I restrict the application of “acaninist” to conceptions of “dog” which specify a type of animal, i.e. an identifiable entity which is concrete and specific. I don’t apply the label to conceptions of “dog” which are entirely metaphorical, such as the metaphorical use of dog to discuss human behavior. I certainly believe there is actually human behavior (or, more precisely, regularities in the way humans behaves which can be effectively labeled and described). If someone applies “dog” to the collection of these behaviors, I’m not going to disbelieve in human behavior just to preserve my label of acaninism, but neither am I going to abandon the label which is so useful in describing at least the broad outline of my position on the entity “dog”…


#5

Welcome! I have a few questions.

What sort of “proof” would you accept to change your position? Normally discussion between theists and atheists revolve around scientific and/or logical proof. Logical proof can only give circumstantial evidence. Scientific proof would require a repeatable experiment.

To be proven, do you require evidence beyond a shadow of a doubt or evidence beyond a reasonable doubt? In a court of law the burden of proof only requires reason and may come to a conclusion using circumstantial evidence.

Do you understand the theory of free will and how evidence beyond a shadow of a doubt would affect free will?

Would you be willing to discuss theism and atheism and reserve discussing the differences between theistic beliefs only when the conversion moves beyond and accepts (for purpose of the conversation) the existence of a creator that exists outside the universe?


#6

[quote=PLP]Towards (3), I have never seen good evidence or argument (i.e. evidence or argument that stands “on its own” but might not be conclusive it itself) for any such god. All the arguments or evidence I’ve seen for the existence of a God fail directly, and not just in opposition to other arguments or evidence.
[/quote]

Hi PLP.

I haven’t gotten in on your Water Cooler thread, but this statement intrigues me. Would you care to comment on how the principle arguments classically presented by theists (argument from necessity, etc.) fail directly without opposition? I’m not here to debate you, I’m just trying to see where you are coming from.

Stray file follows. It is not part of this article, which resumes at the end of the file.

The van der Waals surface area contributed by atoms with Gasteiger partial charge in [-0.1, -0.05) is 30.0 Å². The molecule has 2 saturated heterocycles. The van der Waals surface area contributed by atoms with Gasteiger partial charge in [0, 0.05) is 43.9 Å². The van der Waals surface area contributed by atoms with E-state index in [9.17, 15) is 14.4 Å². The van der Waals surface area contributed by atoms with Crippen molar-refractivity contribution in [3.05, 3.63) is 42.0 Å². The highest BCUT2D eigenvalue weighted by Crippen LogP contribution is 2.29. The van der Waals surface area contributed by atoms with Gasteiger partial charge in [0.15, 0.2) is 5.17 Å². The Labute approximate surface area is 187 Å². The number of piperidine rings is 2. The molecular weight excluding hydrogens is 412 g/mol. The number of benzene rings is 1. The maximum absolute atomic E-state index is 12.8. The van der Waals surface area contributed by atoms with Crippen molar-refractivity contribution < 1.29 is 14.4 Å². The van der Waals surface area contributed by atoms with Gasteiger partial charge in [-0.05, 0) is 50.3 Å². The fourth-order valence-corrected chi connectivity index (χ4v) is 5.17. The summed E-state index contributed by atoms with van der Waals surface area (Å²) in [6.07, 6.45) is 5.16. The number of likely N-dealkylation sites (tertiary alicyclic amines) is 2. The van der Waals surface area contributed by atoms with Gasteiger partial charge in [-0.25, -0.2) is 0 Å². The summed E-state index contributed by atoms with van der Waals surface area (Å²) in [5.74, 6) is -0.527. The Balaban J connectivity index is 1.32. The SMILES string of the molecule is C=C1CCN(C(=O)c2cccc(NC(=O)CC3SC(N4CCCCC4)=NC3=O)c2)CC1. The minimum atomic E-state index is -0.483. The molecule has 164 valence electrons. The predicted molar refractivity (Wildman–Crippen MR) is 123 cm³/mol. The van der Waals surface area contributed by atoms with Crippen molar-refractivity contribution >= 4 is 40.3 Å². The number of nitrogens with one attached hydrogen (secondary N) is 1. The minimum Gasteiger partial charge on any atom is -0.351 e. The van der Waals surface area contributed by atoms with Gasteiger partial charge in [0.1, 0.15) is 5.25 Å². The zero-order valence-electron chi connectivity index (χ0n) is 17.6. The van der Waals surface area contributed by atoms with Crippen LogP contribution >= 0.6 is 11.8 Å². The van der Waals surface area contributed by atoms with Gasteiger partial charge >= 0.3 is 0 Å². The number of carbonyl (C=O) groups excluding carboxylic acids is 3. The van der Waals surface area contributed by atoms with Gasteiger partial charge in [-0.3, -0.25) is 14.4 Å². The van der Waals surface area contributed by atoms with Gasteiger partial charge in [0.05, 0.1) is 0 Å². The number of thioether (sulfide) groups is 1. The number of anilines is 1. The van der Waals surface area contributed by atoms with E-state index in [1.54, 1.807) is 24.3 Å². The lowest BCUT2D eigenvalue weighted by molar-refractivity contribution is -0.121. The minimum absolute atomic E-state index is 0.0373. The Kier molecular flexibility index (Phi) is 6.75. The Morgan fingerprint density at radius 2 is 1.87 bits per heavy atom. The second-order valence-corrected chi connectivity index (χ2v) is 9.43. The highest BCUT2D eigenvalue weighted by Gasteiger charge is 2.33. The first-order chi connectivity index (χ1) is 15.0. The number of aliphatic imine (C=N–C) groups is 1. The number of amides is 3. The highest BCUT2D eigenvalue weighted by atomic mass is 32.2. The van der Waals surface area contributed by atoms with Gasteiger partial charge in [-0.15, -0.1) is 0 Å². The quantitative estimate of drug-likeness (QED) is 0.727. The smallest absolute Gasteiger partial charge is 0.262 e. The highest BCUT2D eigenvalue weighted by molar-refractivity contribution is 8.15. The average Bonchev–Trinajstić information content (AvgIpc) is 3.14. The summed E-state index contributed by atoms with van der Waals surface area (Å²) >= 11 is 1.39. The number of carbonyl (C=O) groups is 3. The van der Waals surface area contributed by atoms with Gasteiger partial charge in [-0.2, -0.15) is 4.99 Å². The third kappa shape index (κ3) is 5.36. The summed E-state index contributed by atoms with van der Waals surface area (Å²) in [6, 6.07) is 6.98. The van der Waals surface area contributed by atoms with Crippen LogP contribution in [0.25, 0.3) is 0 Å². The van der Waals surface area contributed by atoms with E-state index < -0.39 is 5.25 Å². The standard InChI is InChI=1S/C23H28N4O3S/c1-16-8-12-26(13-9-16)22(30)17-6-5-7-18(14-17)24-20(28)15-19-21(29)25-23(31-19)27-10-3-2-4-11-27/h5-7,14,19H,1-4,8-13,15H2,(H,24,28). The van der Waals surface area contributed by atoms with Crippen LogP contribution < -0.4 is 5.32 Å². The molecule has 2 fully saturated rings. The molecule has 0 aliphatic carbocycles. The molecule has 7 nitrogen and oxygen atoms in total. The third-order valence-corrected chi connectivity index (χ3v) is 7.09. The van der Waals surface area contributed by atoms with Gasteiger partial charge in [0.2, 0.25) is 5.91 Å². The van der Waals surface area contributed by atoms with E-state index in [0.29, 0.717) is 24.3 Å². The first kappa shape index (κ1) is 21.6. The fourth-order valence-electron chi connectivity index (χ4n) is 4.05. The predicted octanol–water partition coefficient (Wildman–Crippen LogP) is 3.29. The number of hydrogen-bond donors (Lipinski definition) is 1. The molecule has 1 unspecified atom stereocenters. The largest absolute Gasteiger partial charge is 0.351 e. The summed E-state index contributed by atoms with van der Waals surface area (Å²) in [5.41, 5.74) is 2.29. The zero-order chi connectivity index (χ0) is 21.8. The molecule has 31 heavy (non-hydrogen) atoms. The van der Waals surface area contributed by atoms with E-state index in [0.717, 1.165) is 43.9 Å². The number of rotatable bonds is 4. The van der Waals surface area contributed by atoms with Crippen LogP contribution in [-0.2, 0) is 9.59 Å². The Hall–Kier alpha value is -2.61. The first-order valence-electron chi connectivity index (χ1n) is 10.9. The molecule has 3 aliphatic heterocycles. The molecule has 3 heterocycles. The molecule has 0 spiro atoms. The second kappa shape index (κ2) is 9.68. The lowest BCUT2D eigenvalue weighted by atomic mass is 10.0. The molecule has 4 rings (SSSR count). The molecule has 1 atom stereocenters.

I’ve held a variety of theistic positions over the years but have never come remotely close to subscribing to atheism. I’m always curious as to what makes atheists tick.


#7

Hey gang,

PLP, I am an atheist as well, and subscribe completely to your initial post. So I would love to be your wingman in a sense in this thread. It will be interesting to see where we might have differences of opinion, or come at theistic questions from a different experience. I’m a little tired of first cause type arguments so I may bail on those. I am quite interested in evolutionary psychology…questions of morality, ethics, emotions, etc. and their evolutionary origins. Personally, I am also not here to convert anyone to atheism, though I have no problem if that is the effect. I am more concerned about the anti-intellectual effect that belief in dogma has on people, to the detriment of our society. Specifically, many will reject science, and elect a President who is waiting for the rapture, thinks dinosaurs played with Adam and Eve, and communes with the likes of “kill’em all” Pat Robertson.

Love to hear from you guys.


#8

[quote=Sparetherod]Hey gang,

PLP, I am an atheist as well, and subscribe completely to your initial post. So I would love to be your wingman in a sense in this thread. It will be interesting to see where we might have differences of opinion, or come at theistic questions from a different experience. I’m a little tired of first cause type arguments so I may bail on those. I am quite interested in evolutionary psychology…questions of morality, ethics, emotions, etc. and their evolutionary origins. Personally, I am also not here to convert anyone to atheism, though I have no problem if that is the effect. I am more concerned about the anti-intellectual effect that belief in dogma has on people, to the detriment of our society. Specifically, many will reject science, and elect a President who is waiting for the rapture, thinks dinosaurs played with Adam and Eve, and communes with the likes of “kill’em all” Pat Robertson.